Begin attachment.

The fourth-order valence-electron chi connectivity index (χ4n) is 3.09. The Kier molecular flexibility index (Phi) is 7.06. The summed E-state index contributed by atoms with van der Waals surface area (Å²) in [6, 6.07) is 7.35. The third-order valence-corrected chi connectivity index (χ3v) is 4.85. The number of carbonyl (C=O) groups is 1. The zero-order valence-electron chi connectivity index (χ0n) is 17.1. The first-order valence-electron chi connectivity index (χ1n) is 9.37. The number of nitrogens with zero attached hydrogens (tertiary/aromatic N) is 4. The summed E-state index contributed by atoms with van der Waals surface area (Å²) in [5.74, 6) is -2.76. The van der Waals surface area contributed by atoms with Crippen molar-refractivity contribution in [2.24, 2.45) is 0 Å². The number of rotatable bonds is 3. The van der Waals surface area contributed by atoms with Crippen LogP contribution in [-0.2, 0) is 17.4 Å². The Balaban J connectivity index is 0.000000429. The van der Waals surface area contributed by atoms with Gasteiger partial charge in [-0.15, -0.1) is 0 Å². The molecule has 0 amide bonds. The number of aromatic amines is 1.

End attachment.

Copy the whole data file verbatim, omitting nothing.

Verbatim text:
The fourth-order valence-electron chi connectivity index (χ4n) is 3.09. The Kier molecular flexibility index (Phi) is 7.06. The summed E-state index contributed by atoms with van der Waals surface area (Å²) in [6, 6.07) is 7.35. The third-order valence-corrected chi connectivity index (χ3v) is 4.85. The number of carbonyl (C=O) groups is 1. The zero-order valence-electron chi connectivity index (χ0n) is 17.1. The first-order valence-electron chi connectivity index (χ1n) is 9.37. The number of nitrogens with zero attached hydrogens (tertiary/aromatic N) is 4. The summed E-state index contributed by atoms with van der Waals surface area (Å²) in [5.74, 6) is -2.76. The van der Waals surface area contributed by atoms with Crippen molar-refractivity contribution in [2.24, 2.45) is 0 Å². The number of rotatable bonds is 3. The van der Waals surface area contributed by atoms with Crippen LogP contribution in [-0.2, 0) is 17.4 Å². The Balaban J connectivity index is 0.000000429. The van der Waals surface area contributed by atoms with Gasteiger partial charge in [-0.15, -0.1) is 0 Å². The molecule has 0 amide bonds. The number of aromatic amines is 1.